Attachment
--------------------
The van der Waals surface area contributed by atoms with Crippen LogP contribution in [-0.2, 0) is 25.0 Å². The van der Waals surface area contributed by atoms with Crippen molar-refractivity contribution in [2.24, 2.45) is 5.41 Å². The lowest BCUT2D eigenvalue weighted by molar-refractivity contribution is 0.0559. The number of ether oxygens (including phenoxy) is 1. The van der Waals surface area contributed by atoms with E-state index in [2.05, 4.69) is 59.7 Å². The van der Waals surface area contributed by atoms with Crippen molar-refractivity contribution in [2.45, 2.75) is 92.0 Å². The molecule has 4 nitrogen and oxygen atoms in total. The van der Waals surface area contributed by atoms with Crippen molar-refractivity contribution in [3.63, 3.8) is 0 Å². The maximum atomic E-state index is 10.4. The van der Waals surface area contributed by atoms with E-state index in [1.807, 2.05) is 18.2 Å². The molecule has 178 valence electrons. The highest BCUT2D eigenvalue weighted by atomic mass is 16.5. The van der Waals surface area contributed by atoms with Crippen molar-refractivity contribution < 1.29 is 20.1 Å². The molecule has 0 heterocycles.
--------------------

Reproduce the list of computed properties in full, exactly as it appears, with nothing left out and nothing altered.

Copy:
The van der Waals surface area contributed by atoms with Crippen LogP contribution in [-0.2, 0) is 25.0 Å². The van der Waals surface area contributed by atoms with Crippen molar-refractivity contribution in [2.24, 2.45) is 5.41 Å². The lowest BCUT2D eigenvalue weighted by molar-refractivity contribution is 0.0559. The number of ether oxygens (including phenoxy) is 1. The van der Waals surface area contributed by atoms with E-state index in [2.05, 4.69) is 59.7 Å². The van der Waals surface area contributed by atoms with Crippen molar-refractivity contribution in [2.45, 2.75) is 92.0 Å². The molecule has 4 nitrogen and oxygen atoms in total. The van der Waals surface area contributed by atoms with Crippen molar-refractivity contribution in [3.63, 3.8) is 0 Å². The maximum atomic E-state index is 10.4. The van der Waals surface area contributed by atoms with E-state index in [1.807, 2.05) is 18.2 Å². The molecule has 178 valence electrons. The highest BCUT2D eigenvalue weighted by atomic mass is 16.5. The van der Waals surface area contributed by atoms with Crippen molar-refractivity contribution < 1.29 is 20.1 Å². The molecule has 0 heterocycles.